Colombian History, Prehistoric and Colonial

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March 5th 2009
Published: March 23rd 2009
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Day 704 (03.03.09)

The small colonial town of Villa de Leyva was given protected status over 50 years ago and so none of the buildings are modern and the cobbled streets are lined with small whitewashed houses with pretty little balconies and brightly coloured flowers tumble over high garden walls.

We had managed to catch a brief but beautiful glimpse of the town on our way through in the dark the night before and were keen to wander the towns narrow roads but since we had a whole day at our disposal we decided to head out of town to visit the surrounding attractions saving the town exploration for our half day tomorrow.

About 6km from Villa de Leyva is El Fósil, an almost complete fossil of a kronosaurus. We didn-t have a clue what a kronosaurus was so decided we really ought to find out! We walked out along the road and reached the small museum within an hour. It turns out that a kronosaurus was a marine dinosaur that kind of resembles a large crocodile but with flippers.

Just a couple of km away from El Fósil is Sanctuario Infiernito, a site containing a large number of stone monoliths that were apparently used by indigenous people to determine the seasons. After some rather garbled directions from the ladies at the Fossil museum (they talk mighty quick here!) we made our way across what appeared to be peoples farmland and backyards until we came across the site.

The first section was principally made up of two long parallel lines of monoliths sunk into the ground a few metres from each other. The second just seemed to be a load of stone phalluses sitting in a field. There wasn-t a lot of information (that we could understand) at the site so we left for our walk back to town pretty much none-the-wiser but it had certainly been a unique place to visit!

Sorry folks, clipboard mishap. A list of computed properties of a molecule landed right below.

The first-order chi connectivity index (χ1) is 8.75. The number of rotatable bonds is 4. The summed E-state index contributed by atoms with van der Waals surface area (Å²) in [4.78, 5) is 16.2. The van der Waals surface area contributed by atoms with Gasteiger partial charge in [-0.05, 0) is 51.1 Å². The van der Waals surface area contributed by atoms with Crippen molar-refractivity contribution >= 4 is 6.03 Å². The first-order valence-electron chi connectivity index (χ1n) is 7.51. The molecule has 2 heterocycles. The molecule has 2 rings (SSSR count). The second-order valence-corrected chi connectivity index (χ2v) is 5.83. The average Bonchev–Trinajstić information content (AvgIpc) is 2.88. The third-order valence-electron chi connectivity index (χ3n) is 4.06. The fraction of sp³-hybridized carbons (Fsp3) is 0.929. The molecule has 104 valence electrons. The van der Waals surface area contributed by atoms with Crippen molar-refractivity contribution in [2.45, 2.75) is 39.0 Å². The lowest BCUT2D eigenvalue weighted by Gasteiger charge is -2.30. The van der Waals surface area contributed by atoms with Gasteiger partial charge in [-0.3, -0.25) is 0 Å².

Day 705 (04.03.09)

We spent the morning meandering aimlessly through the gorgeous streets of Villa de Leyva heading out and back in different directions from the huge central plaza, reportedly the largest in the country. Having explored a fair amount of the town centre, tried hard not to break our ankles on the large cobbles and poked our noses into some of the little craft and gift shops we felt it was time for a coffee break. We found a cafe on the plaza and sat down for a bit of refreshment before heading back to collect our bags from the hostel and making our way to the bus station.

An afternoon of buses, thankfully only 2 this time, took us back to Tunja and then on towards San Gil where we checked into the Macondo Hostel, found out about the seemingly endless list of activities available to us, quickly realising we would end up staying far longer than we had planned. As the afternoon progressed a fellow backpacker brought in a bag of ants, a local delicacy in this area, where we all had a taste. They were big fellas, well i guess the little ones wouldnt make much of a snack, and tasted kinda like what youd expect a salty bug to taste like.

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